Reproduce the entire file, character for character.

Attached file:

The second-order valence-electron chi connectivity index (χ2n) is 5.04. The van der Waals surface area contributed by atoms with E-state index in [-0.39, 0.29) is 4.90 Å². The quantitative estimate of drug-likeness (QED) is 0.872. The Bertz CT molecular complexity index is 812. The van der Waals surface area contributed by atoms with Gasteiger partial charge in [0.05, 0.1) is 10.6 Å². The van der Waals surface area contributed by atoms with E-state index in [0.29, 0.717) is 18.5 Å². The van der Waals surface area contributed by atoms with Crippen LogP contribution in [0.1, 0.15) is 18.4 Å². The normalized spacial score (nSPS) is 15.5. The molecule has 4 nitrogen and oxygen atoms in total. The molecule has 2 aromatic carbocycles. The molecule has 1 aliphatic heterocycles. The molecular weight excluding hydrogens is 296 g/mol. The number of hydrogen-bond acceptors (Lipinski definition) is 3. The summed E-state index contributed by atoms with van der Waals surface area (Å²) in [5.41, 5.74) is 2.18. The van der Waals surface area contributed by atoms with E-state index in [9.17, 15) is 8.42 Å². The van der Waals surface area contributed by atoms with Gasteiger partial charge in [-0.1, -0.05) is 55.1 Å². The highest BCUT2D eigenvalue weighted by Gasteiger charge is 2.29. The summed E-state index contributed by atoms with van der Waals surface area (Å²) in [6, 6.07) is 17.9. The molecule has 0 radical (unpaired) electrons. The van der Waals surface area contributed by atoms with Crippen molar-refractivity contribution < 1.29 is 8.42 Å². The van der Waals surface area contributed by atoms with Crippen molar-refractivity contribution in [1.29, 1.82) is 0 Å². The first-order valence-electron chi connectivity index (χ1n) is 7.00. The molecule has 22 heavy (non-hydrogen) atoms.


The second-order valence-electron chi connectivity index (χ2n) is 5.04. The van der Waals surface area contributed by atoms with E-state index in [-0.39, 0.29) is 4.90 Å². The quantitative estimate of drug-likeness (QED) is 0.872. The Bertz CT molecular complexity index is 812. The van der Waals surface area contributed by atoms with Gasteiger partial charge in [0.05, 0.1) is 10.6 Å². The van der Waals surface area contributed by atoms with E-state index in [0.29, 0.717) is 18.5 Å². The van der Waals surface area contributed by atoms with Crippen LogP contribution in [0.1, 0.15) is 18.4 Å². The normalized spacial score (nSPS) is 15.5. The molecule has 4 nitrogen and oxygen atoms in total. The molecule has 2 aromatic carbocycles. The molecule has 1 aliphatic heterocycles. The molecular weight excluding hydrogens is 296 g/mol. The number of hydrogen-bond acceptors (Lipinski definition) is 3. The summed E-state index contributed by atoms with van der Waals surface area (Å²) in [5.41, 5.74) is 2.18. The van der Waals surface area contributed by atoms with E-state index in [9.17, 15) is 8.42 Å². The van der Waals surface area contributed by atoms with Gasteiger partial charge in [-0.1, -0.05) is 55.1 Å². The highest BCUT2D eigenvalue weighted by Gasteiger charge is 2.29. The summed E-state index contributed by atoms with van der Waals surface area (Å²) in [6, 6.07) is 17.9. The molecule has 0 radical (unpaired) electrons. The van der Waals surface area contributed by atoms with Crippen molar-refractivity contribution < 1.29 is 8.42 Å². The van der Waals surface area contributed by atoms with Crippen molar-refractivity contribution in [1.29, 1.82) is 0 Å². The first-order valence-electron chi connectivity index (χ1n) is 7.00. The molecule has 22 heavy (non-hydrogen) atoms.